By: Adam Horowitz, Principal
There’s been a lot of change recently and commercial real estate has not been kept out of the fray. Sure, there are some obvious losers (retail and hospitality) and winners (distribution and data centers) that we can see a mile away, but what about the ones harder to find. Here are 3 less obvious sectors:
Office – Not all jobs can be done remotely, and many firms will still favor the social and collaborative benefits which are fostered through in-person working relationships.
Manufacturing – Supply chains could be re-focused domestically, as the outbreak caused global disruptions. The thought is that the industry would be better equipped to handle a similar pandemic in the future if more operations were located in the U.S.
Healthcare – This sector is expected to grow 10% to 16% annually over the next decade as the entire local, county, state, and national healthcare facilities infrastructure and platform are reshaped, integrated and expanded as society mends and strengths as a result of a pandemic like the world has never seen.
Commercial real estate is a slow moving animal, the Manatee of the real estate market some might say. The pandemic has pushed the envelope of how fast CRE markets can shift creating some havoc in certain sectors and opportunities in others.
Short term there will be a quick reaction to run away from office creating plenty of distressed opportunities in this sector, with some assets bouncing back fairly quickly. I don’t expect significant new development without strong pre-leasing from credit tenants nor do I think 50% of the workforce will be working from home in the next year or two. The lack of new supply in the coming years will provide some good deals to get in when the sector is in panic mode.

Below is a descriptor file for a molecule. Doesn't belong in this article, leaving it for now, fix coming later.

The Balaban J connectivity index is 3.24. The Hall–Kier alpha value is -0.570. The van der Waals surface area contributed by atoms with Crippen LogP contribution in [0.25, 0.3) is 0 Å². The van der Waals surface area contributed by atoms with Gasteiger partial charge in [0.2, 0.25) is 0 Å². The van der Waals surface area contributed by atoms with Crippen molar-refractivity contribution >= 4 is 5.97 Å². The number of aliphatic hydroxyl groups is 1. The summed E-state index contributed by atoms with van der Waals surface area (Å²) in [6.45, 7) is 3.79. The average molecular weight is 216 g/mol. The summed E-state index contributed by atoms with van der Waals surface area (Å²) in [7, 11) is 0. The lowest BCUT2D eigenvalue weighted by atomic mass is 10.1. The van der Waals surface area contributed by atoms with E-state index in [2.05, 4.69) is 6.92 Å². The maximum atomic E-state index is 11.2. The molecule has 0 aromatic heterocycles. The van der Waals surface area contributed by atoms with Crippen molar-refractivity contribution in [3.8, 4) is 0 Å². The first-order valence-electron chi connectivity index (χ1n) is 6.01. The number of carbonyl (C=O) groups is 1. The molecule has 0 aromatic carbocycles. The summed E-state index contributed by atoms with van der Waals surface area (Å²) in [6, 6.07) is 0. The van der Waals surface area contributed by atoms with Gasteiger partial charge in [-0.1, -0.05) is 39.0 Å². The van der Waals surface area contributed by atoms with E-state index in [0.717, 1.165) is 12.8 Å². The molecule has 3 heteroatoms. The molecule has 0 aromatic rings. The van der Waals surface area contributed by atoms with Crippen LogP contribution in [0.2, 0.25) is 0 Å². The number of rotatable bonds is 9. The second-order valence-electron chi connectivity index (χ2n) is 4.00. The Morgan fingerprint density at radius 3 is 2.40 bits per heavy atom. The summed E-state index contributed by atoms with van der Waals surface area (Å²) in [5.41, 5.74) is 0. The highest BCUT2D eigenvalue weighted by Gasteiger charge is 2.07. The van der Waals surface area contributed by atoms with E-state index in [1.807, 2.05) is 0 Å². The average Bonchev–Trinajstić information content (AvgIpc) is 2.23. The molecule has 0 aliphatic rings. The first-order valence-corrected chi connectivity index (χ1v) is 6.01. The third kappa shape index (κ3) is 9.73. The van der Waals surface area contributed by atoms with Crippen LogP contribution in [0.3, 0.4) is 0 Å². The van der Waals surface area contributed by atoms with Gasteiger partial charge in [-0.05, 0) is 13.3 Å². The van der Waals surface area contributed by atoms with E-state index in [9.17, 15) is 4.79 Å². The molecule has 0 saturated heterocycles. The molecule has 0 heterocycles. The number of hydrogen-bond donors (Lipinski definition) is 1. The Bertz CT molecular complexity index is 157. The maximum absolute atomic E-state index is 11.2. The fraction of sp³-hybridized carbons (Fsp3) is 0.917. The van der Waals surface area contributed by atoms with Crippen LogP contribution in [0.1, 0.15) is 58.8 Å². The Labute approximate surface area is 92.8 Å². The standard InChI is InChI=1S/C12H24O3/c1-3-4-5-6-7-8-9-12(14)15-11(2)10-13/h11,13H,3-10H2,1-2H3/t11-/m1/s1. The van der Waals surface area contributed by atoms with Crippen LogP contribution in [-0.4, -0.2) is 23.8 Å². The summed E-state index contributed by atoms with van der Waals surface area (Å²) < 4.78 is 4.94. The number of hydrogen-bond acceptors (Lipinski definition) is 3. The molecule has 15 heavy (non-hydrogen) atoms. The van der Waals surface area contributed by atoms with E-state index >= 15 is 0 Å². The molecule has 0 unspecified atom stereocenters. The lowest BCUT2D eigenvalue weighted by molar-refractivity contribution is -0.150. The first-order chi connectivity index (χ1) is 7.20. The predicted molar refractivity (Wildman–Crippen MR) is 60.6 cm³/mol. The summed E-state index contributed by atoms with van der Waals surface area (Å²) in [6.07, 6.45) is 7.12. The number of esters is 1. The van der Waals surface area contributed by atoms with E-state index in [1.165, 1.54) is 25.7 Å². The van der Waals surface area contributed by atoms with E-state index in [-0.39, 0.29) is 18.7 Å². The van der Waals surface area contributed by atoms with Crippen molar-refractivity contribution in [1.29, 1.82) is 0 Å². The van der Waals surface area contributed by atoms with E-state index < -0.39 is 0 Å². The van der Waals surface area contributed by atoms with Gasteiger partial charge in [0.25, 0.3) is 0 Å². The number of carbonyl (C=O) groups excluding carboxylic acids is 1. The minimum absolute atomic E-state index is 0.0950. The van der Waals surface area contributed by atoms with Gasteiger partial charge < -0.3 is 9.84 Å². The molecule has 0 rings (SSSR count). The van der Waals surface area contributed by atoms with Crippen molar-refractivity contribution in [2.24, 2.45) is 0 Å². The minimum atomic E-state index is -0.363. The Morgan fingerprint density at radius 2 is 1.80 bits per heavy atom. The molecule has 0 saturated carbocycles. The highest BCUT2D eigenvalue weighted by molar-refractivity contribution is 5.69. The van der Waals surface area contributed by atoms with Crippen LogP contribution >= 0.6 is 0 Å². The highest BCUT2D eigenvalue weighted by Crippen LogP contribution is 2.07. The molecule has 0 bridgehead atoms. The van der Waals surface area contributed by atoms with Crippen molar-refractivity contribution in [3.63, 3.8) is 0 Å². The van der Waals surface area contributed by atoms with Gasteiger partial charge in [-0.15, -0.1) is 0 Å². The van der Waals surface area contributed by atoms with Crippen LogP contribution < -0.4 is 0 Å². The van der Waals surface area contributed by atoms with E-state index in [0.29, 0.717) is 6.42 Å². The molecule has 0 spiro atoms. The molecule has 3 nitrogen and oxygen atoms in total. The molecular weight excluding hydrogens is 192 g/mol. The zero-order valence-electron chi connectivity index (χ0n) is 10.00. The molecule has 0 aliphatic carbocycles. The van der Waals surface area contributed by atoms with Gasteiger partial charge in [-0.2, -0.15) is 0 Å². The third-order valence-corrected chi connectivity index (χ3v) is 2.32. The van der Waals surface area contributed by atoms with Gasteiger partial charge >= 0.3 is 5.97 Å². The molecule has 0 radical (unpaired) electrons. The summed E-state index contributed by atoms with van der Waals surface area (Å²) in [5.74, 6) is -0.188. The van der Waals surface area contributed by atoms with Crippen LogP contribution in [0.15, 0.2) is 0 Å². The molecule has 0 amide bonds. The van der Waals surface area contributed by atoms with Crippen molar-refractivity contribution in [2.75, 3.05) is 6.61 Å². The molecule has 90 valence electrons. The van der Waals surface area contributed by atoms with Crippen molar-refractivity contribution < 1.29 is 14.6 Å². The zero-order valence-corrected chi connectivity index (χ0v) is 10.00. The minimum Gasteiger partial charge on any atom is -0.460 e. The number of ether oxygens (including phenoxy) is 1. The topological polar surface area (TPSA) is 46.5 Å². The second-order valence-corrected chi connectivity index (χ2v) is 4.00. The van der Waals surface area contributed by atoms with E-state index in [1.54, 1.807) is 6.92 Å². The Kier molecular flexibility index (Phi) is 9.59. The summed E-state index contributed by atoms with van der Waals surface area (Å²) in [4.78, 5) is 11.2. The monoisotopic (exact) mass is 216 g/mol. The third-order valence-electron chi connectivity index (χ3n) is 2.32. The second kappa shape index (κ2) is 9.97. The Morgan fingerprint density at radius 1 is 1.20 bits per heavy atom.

Industrial in general has been one of the hottest sectors in the commercial real estate business for some time now, but mostly on the distribution and energy fronts. What might be less apparent is what’s happening in the manufacturing space. There will be a small but significant increase in manufacturing as companies concerned about supply chains and their ability to weather future global issues decide to keep more of the work stateside.
Putting aside the challenges with Skilled Nursing at this time, the rest of the Healthcare sector ranging from low acuity products like Independent Living and Assisted Living, to higher acuity such as Memory Care and Hospice will continue to grow. Ancillary property types including Medical Office Buildings and Biotech will follow suit as well. Most of these assets are operation intensive endeavors and therefore have high barriers to entry.
There are sunny times ahead if you can get into the right sector, at the right time. Some sectors will continue to thrive. There will be some new hot property types to consider and also lots of distressed assets coming down the pike if you can gain access to them and have the capital to quickly close.
We are speaking with the markets daily and can tell you that capital is available for both assets that are doing well during this downturn and opportunistic deals in more challenging sectors. The real opportunity will come as deals fall apart for weaker sponsors allowing stronger ones to come in with cash or great capital relationships to pick up the pieces at a discount.
To learn more about these trends and how they might affect your business, or if you have questions regarding a commercial property, reach out to us and we will evaluate your project.